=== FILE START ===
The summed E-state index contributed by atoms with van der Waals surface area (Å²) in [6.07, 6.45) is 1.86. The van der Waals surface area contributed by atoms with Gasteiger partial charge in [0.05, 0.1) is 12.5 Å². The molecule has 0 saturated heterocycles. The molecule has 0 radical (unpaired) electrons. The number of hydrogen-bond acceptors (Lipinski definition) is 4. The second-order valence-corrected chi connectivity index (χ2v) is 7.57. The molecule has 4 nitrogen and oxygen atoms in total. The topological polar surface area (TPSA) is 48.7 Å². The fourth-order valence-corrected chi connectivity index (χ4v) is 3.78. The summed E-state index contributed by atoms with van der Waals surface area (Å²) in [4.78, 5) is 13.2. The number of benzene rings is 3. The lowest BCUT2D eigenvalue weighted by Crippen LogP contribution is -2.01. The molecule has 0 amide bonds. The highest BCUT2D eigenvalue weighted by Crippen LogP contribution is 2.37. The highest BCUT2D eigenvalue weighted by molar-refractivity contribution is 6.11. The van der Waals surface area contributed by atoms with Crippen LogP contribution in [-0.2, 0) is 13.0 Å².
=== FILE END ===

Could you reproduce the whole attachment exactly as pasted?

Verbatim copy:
The summed E-state index contributed by atoms with van der Waals surface area (Å²) in [6.07, 6.45) is 1.86. The van der Waals surface area contributed by atoms with Gasteiger partial charge in [0.05, 0.1) is 12.5 Å². The molecule has 0 saturated heterocycles. The molecule has 0 radical (unpaired) electrons. The number of hydrogen-bond acceptors (Lipinski definition) is 4. The second-order valence-corrected chi connectivity index (χ2v) is 7.57. The molecule has 4 nitrogen and oxygen atoms in total. The topological polar surface area (TPSA) is 48.7 Å². The fourth-order valence-corrected chi connectivity index (χ4v) is 3.78. The summed E-state index contributed by atoms with van der Waals surface area (Å²) in [4.78, 5) is 13.2. The number of benzene rings is 3. The lowest BCUT2D eigenvalue weighted by Crippen LogP contribution is -2.01. The molecule has 0 amide bonds. The highest BCUT2D eigenvalue weighted by Crippen LogP contribution is 2.37. The highest BCUT2D eigenvalue weighted by molar-refractivity contribution is 6.11. The van der Waals surface area contributed by atoms with Crippen LogP contribution in [-0.2, 0) is 13.0 Å².